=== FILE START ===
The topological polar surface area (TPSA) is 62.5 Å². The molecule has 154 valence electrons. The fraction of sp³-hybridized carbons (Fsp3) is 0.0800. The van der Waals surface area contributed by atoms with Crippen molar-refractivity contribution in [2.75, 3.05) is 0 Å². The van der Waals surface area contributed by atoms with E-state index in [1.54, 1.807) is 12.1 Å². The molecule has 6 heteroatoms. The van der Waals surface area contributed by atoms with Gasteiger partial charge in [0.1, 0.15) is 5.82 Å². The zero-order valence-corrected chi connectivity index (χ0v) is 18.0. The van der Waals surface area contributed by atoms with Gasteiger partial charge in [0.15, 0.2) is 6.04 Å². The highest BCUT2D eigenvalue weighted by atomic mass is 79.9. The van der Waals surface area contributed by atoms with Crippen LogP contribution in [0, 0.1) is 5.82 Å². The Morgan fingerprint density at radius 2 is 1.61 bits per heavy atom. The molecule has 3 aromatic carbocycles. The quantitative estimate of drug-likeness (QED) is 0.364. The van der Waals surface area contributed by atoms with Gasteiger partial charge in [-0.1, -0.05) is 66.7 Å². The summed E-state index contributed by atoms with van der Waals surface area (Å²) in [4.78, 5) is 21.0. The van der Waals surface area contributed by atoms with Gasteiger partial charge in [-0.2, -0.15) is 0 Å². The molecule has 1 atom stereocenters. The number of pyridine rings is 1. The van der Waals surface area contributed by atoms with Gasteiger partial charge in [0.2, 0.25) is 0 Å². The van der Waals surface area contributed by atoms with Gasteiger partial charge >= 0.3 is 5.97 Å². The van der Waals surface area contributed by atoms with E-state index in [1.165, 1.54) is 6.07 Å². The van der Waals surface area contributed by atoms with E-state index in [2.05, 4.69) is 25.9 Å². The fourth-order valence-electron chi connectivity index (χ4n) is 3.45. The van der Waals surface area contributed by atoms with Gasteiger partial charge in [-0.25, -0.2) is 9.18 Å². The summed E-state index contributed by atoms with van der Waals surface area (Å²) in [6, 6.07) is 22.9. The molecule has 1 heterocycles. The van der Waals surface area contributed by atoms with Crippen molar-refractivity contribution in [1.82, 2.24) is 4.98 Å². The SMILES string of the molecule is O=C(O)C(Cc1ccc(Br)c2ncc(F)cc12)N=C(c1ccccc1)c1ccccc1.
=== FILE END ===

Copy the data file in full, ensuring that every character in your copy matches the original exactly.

The topological polar surface area (TPSA) is 62.5 Å². The molecule has 154 valence electrons. The fraction of sp³-hybridized carbons (Fsp3) is 0.0800. The van der Waals surface area contributed by atoms with Crippen molar-refractivity contribution in [2.75, 3.05) is 0 Å². The van der Waals surface area contributed by atoms with E-state index in [1.54, 1.807) is 12.1 Å². The molecule has 6 heteroatoms. The van der Waals surface area contributed by atoms with Gasteiger partial charge in [0.1, 0.15) is 5.82 Å². The zero-order valence-corrected chi connectivity index (χ0v) is 18.0. The van der Waals surface area contributed by atoms with Gasteiger partial charge in [0.15, 0.2) is 6.04 Å². The highest BCUT2D eigenvalue weighted by atomic mass is 79.9. The van der Waals surface area contributed by atoms with Crippen LogP contribution in [0, 0.1) is 5.82 Å². The Morgan fingerprint density at radius 2 is 1.61 bits per heavy atom. The molecule has 3 aromatic carbocycles. The quantitative estimate of drug-likeness (QED) is 0.364. The van der Waals surface area contributed by atoms with Gasteiger partial charge in [-0.1, -0.05) is 66.7 Å². The summed E-state index contributed by atoms with van der Waals surface area (Å²) in [4.78, 5) is 21.0. The van der Waals surface area contributed by atoms with Gasteiger partial charge in [-0.2, -0.15) is 0 Å². The molecule has 1 atom stereocenters. The number of pyridine rings is 1. The van der Waals surface area contributed by atoms with Gasteiger partial charge in [0.2, 0.25) is 0 Å². The van der Waals surface area contributed by atoms with Gasteiger partial charge >= 0.3 is 5.97 Å². The van der Waals surface area contributed by atoms with E-state index in [1.165, 1.54) is 6.07 Å². The van der Waals surface area contributed by atoms with E-state index in [2.05, 4.69) is 25.9 Å². The fourth-order valence-electron chi connectivity index (χ4n) is 3.45. The van der Waals surface area contributed by atoms with Gasteiger partial charge in [-0.25, -0.2) is 9.18 Å². The summed E-state index contributed by atoms with van der Waals surface area (Å²) in [6, 6.07) is 22.9. The molecule has 1 heterocycles. The van der Waals surface area contributed by atoms with Crippen molar-refractivity contribution in [1.82, 2.24) is 4.98 Å². The SMILES string of the molecule is O=C(O)C(Cc1ccc(Br)c2ncc(F)cc12)N=C(c1ccccc1)c1ccccc1.